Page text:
An article on “‘Fake news’ as infrastructural uncanny” co-authored by Lecturers at the Department of Digital Humanities, King’s College London – Jonathan Gray and Liliana Bounegru – along with Tommaso Venturini (also a former Lecturer at the department) has just been published in New Media & Society. It builds on work that they co-investigated on the Field Guide to “Fake News” with the Public Data Lab. The article is open access and freely available on the web and in PDF format. The abstract is copied below.
‘Fake news’ as infrastructural uncanny
Jonathan Gray, Liliana Bounegru, Tommaso Venturini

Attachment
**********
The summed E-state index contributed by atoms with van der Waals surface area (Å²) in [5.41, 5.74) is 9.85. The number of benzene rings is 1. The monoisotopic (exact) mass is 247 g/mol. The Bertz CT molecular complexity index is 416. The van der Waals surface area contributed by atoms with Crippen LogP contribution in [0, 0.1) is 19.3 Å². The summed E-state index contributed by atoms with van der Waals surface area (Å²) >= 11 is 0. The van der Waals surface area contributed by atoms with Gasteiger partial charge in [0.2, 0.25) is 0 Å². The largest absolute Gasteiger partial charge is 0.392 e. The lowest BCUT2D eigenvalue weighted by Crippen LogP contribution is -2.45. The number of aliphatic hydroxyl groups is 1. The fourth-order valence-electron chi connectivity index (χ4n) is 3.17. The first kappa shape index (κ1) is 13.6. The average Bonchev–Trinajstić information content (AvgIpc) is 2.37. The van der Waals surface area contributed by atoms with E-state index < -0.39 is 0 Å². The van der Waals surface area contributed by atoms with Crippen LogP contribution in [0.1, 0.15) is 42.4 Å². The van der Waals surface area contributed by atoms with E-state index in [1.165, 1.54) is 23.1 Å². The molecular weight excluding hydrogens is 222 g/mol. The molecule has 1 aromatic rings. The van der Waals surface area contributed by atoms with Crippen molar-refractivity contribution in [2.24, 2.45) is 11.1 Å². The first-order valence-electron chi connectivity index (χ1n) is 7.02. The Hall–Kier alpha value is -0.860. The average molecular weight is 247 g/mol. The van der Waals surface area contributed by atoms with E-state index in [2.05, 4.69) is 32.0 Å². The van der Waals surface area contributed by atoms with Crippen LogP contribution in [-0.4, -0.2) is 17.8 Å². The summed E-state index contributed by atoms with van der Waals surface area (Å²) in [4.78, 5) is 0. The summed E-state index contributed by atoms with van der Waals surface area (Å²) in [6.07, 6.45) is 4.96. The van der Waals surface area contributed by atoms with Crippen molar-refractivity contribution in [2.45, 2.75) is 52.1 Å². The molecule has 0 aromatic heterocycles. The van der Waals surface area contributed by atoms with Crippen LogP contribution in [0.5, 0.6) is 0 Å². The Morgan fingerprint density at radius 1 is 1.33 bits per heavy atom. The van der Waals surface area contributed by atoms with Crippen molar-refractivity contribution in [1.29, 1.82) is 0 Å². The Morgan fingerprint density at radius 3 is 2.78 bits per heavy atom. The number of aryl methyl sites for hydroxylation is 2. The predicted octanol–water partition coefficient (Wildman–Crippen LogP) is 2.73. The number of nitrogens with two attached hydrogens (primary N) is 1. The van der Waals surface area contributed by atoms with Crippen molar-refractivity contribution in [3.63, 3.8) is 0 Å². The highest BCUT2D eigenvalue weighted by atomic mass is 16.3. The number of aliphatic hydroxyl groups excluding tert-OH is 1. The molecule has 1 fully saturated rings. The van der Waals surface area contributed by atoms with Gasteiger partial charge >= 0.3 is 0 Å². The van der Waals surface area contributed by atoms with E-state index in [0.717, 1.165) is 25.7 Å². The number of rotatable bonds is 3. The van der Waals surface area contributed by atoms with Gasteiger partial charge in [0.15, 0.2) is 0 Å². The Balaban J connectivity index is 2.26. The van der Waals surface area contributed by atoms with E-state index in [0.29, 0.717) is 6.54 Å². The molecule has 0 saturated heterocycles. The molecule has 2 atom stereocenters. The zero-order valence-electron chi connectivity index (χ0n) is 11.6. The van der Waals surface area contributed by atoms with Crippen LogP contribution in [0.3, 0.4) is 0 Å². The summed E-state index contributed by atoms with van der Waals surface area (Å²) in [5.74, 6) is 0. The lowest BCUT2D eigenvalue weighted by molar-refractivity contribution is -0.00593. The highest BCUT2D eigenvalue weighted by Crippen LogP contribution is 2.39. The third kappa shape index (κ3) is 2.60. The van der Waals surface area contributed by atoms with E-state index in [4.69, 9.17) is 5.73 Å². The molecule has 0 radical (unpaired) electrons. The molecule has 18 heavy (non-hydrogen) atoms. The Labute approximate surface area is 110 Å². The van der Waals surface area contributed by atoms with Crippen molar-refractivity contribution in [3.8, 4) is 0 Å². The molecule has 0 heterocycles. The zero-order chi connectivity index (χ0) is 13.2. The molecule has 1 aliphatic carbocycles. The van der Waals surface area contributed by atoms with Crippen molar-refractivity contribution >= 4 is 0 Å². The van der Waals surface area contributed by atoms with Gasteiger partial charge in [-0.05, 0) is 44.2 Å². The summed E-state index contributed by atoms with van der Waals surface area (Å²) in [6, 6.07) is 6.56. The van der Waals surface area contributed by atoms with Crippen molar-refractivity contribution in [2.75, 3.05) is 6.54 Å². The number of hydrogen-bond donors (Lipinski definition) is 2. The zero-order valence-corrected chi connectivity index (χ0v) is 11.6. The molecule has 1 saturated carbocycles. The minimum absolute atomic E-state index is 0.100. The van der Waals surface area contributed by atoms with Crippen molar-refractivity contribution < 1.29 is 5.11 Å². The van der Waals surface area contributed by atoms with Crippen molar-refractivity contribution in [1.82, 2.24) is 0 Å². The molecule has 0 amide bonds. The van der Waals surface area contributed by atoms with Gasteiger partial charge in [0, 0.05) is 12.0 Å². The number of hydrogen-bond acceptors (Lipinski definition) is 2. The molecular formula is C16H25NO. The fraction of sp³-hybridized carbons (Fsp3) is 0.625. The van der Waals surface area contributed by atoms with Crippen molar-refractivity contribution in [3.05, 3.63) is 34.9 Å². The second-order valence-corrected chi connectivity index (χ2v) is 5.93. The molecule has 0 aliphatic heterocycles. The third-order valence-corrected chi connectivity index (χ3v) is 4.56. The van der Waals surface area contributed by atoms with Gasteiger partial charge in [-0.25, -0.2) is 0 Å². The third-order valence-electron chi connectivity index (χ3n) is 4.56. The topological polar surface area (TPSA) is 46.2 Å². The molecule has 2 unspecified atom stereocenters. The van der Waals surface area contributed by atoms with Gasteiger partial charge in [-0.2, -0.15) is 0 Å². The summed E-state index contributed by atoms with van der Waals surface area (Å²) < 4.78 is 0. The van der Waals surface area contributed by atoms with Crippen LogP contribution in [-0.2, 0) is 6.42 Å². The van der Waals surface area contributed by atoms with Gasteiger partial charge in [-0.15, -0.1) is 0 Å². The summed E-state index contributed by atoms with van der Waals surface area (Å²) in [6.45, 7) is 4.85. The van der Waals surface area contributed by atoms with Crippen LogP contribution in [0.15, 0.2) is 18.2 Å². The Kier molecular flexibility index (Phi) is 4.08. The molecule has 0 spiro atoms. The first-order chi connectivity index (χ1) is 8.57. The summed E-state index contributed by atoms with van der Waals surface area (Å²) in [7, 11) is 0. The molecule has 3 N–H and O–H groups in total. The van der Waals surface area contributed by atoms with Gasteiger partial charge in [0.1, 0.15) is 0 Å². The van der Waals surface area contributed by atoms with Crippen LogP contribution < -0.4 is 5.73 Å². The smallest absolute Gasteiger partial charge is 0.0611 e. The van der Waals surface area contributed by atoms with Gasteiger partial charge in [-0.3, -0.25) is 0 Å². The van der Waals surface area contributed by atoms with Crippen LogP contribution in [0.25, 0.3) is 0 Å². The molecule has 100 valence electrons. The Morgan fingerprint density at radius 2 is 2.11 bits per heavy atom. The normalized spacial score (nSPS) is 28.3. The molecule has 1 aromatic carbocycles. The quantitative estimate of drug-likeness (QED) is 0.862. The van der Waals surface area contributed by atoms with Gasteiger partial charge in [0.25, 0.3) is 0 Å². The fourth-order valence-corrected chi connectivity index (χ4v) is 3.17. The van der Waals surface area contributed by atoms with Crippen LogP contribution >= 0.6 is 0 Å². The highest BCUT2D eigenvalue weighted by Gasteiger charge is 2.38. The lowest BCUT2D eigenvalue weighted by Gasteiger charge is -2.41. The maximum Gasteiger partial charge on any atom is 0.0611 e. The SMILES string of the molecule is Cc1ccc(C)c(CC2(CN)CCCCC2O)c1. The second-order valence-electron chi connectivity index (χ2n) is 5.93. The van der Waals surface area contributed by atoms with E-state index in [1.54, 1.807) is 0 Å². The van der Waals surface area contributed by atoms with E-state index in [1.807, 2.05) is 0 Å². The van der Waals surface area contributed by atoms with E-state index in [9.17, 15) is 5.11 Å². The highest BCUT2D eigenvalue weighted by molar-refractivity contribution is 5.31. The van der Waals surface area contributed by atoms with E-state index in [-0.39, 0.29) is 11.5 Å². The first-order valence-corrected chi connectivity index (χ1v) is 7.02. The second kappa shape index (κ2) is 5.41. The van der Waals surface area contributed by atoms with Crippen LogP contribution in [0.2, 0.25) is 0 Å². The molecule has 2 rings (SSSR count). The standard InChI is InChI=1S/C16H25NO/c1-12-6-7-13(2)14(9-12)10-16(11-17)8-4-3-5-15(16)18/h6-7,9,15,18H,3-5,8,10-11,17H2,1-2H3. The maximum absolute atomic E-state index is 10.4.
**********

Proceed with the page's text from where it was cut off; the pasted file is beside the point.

In this article, we examine how the social disturbance precipitated by ‘fake news’ can be viewed as a kind of infrastructural uncanny. We suggest that the threat of problematic and viral junk news can raise existential questions about the routine circulation, engagement and monetisation of content through the Web and social media. Prompted by the unsettling effects associated with the ‘fake news’ scandal, we propose methodological tactics for exploring (1) the link economy and the ranking of content, (2) the like economy and the metrification of engagement and (3) the tracker economy and the commodification of attention. Rather than focusing on the misleading content of junk news, such tactics surface the infrastructural conditions of their circulation, enabling public interventions and experiments to interrogate, challenge and change their role in reconfiguring relations between different aspects of social, cultural, economic and political life.